In spite of the story’s flaws, Dr. Manhattan is an attractive book, thanks to the artwork of Adam Hughes, who demonstrates why he needs to be doing more interior work. His characters are realistic (yes, Dr. Manhattan’s blue penis makes an appearance), but don’t appear posed or overly rigid, and he adjusts his artwork to fit the tone and time-jumps of the script. The strength of the artists who work on Straczynski’s books makes the quality of the writing even more distressing; these are talents that could be better applied elsewhere.
James Stokoe is one of the most meticulous artists in comics, and he brings the epic scale and intricate detail of his creator-owned series Orc Stain to everyone’s favorite giant radioactive lizard in Godzilla: The Half Century War #1 (IDW). Godzilla has always been a metaphor for nuclear destruction, and Stokoe’s story emphasizes the incredible magnitude of the damage inflicted on 1954 Tokyo as the monster rampages through the city. Seen through the eyes of Lieutenant Ota Murakami, getting a view of Godzilla’s attack from the ground captures the utter devastation of the attack and makes the Lieutenant’s actions all the more heroic.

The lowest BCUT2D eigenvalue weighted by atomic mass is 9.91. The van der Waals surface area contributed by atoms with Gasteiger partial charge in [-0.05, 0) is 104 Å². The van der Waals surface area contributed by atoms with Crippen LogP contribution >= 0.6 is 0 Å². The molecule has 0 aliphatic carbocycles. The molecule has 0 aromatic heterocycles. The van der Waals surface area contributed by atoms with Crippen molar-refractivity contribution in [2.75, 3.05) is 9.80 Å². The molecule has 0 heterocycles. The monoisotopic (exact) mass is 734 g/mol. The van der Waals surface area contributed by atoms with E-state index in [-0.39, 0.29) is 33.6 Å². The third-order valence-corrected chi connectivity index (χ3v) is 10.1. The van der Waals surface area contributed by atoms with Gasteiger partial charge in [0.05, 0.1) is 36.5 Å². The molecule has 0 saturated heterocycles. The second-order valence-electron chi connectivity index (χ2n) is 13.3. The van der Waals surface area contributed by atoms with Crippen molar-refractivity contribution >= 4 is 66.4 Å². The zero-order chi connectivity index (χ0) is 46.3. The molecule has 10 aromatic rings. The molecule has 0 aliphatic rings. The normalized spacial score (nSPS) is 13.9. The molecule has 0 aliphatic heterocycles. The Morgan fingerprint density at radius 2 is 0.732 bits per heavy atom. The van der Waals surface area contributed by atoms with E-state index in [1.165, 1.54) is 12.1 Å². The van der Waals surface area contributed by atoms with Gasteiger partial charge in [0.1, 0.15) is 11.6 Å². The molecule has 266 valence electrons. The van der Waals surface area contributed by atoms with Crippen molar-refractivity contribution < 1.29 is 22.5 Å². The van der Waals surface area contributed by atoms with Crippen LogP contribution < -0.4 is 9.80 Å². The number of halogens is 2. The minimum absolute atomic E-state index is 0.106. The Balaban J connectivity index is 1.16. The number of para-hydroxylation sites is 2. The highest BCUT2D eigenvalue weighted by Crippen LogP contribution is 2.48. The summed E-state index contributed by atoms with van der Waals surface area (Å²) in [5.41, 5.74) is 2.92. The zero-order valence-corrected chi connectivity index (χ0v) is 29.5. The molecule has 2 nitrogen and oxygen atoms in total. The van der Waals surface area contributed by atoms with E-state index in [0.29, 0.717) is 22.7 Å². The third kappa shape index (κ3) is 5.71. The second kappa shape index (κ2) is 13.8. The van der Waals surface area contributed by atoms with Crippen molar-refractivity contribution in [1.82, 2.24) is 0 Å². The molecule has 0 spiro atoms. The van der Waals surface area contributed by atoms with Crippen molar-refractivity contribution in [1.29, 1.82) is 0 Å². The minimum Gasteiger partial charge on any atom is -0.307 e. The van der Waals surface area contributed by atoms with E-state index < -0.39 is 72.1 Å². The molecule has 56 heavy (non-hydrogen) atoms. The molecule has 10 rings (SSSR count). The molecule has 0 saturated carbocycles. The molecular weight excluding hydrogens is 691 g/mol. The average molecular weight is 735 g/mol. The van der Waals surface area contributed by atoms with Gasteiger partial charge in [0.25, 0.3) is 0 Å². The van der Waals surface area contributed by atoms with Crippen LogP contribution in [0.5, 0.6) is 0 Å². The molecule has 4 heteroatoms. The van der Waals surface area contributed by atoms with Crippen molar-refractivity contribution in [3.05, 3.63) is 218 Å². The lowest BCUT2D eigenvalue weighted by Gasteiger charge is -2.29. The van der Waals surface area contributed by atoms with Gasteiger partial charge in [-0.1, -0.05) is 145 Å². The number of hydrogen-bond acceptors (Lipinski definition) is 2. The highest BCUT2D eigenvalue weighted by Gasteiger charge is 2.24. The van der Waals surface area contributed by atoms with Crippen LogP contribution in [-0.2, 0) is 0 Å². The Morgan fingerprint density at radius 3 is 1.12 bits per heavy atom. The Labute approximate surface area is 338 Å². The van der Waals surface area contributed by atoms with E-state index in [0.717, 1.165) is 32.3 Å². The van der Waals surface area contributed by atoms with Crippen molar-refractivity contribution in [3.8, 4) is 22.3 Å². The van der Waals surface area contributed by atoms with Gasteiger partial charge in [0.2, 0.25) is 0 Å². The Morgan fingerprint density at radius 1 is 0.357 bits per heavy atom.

Murakami and his tank driver distract Godzilla long enough for civilians to make their way out of the city, shooting at the lizard as it rips through buildings as if they were cardboard. Stokoe’s pacing at the start of the issue is fantastic, slowly revealing Godzilla over three pages. Murakami’s first glimpse of Godzilla is the lizard’s giant foot stepping on cars like they were pebbles beneath its feet, and when it turns the corner, readers are treated to a breathtaking full-page splash of the monster surrounded by the fallen buildings that were once the Tokyo skyline. Godzilla’s signature screech is depicted through giant orange letters shaded with small black lines that give motion and substance to the sound. It’s a dramatic reveal, showing just how massive the threat is and how small the resistance.